It is normally with great eagerness and anticipation that an invitation to attend the annual CIVC tasting is received. Each year, I have continued to traipse along to the event (traditionally held at Banqueting House on Whitehall in London) to sample the latest vinous offerings from the Champagne region. Over the past few months, much has been communicated by various Champenois mandarins and PR spin doctors and written in the wine press by a plethora of editors and hacks about the challenges which the Champagne region faces. These reasons are mainly due to current economic times and the hike in prices, and all of that entails. In addition, allegedly, one minute sales are up and everyone is enjoying a bumper boost in their figures and the next, they are down and the big squeeze is on.
The Champagne region, with its iconic brands are continually faced with increasing sales, growth and development of other sparkling wines, that are gradually encroaching on their own markets and customers. In fact, competition is rife, not only within Champagne itself, but also within the sparkling wine category, as a whole. With regards to overall Champagne sales, allegedly volume is down, but value is up. In other words, we are buying less Champagne, but are choosing to trade up to purchase better quality and more expensive wines. Champagne, always regarded as a luxury product, is currently enjoying rapid growth in emerging markets such as China, Russia and Brazil. However, it is apparently ‘struggling’ in its most loyal and traditional European markets, especially in the UK. To tell you the truth, I am a little bit confused. Who do you believe? Moreover, if I am confused, then more than likely, so are you too!
With everything, the best way to judge something is to taste it for yourself and form your own opinion. In addition, I was going along to the annual CIVC tasting with some preconceived ideas and certain expectations. The event is organised very well each year by Peretti Communications, with the enormous salon being split into two sections: the non vintage wines and the vintage wines – both categories are clearly marked on two separate tables. This makes it very easy for you to taste all of the wines and there is always plenty of room to move around. Furthermore, if you wish to engage with the vignerons, representatives and brand ambassadors, then they are all located around the room on their own tables.
I sincerely believe that every wine has its day. For instance, in the past whenever I have attended the annual Champagne tasting, the current vintage, whichever is showing has an opportunity to reveal its individual charms and/or to display its evolution in bottle and/or real potential for further ageing. Last year, for example, everyone had “written off” the 2003 vintage because of its atypical nature and exotic personality. For me, the wines from the excellent 2002 vintage showed really well. So, this year I was very intrigued to see which wines would be in full blossom on the vintage table. In addition, the majority of the current release wines came from 2004, 2005 and 2006, some even younger. However, unfortunately for me at this year’s tasting there were more disappointments than highlights. I was pleasantly surprised that the 2000′s that I tasted were absolutely delicious and still remained distinctly fresh. But unfortunately many of the younger vintage wines were either bland and insipid and/or ‘over-the-hill’ and lacked structure.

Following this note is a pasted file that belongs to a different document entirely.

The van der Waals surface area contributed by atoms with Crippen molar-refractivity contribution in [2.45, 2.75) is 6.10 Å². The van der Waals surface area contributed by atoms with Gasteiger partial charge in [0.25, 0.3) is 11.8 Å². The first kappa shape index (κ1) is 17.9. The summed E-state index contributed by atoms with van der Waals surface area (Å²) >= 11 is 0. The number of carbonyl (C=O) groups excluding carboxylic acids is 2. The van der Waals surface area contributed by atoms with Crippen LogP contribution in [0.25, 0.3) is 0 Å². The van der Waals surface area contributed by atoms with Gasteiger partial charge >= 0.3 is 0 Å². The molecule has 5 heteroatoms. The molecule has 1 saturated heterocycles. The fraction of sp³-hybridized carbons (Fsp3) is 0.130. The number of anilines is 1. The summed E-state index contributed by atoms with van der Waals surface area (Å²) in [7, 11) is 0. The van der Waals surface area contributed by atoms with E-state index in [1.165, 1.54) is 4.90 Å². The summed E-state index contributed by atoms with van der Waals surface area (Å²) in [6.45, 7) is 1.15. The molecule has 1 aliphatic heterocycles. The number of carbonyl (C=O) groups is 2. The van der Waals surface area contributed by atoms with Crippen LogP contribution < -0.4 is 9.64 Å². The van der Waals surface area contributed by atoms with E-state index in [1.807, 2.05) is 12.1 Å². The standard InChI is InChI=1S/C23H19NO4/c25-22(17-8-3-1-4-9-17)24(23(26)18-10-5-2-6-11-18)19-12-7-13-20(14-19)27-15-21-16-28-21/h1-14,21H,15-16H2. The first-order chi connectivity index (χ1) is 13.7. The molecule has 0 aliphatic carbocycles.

So, here we go with a few recommendations…
NV Tarlant “Brut Zero” – no dosage. Bone dry, salty minerality with a long, mouth-watering finish. This wine is screaming out for a platter of fresh oysters! The “Brut Zero” makes up around 80% of the Tarlant family’s production and could be described as Benoit Tarlant’s liquid business card. More to follow from my recent visit to Tarlant (located in Oeuilly, Vallee de la Marne) on our road trip around Champagne.
NV Gosset “Blanc de Blancs” – released in October 2011. Brand new and exciting project from this historic and elegant Champagne house. A blend of 15 ‘crus‘ – 4 in Montagne de Reims and 11 in Cote des Blancs. Based on 2005, with additions of reserve wines from 2004/03. Delicious, fresh and displays citrus/apple flavours on palate. Perfect aperitif.
NV Billecart-Salmon – consistently good from this well-established house. More to follow from our recent road trip to Champagne.
NV Bollinger “Special Cuvee” – consistently good and ticks all the boxes.
NV Deutz “Brut Classic” – light, fresh, dry with some lovely floral notes.
NV Jacquesson “Cuvee 735″ – Assemblage made up of 72% from 2007 vintage, 26% from 2006 and 6% from 2005. Spot on with typical attention to detail from the Chicquet brothers. More to follow from my recent visit to Jacquesson on our road trip around Champagne.
NV Larmandier-Bernier “Terre de Vertus” Premier Cru Blanc de Blancs (No dosage) - new label since 2007. Delicious, expressive, natural, mineral, energetic and pure. More to follow from my recent visit to Larmandier-Bernier on our road trip around Champagne. A personal favourite of mine for many years.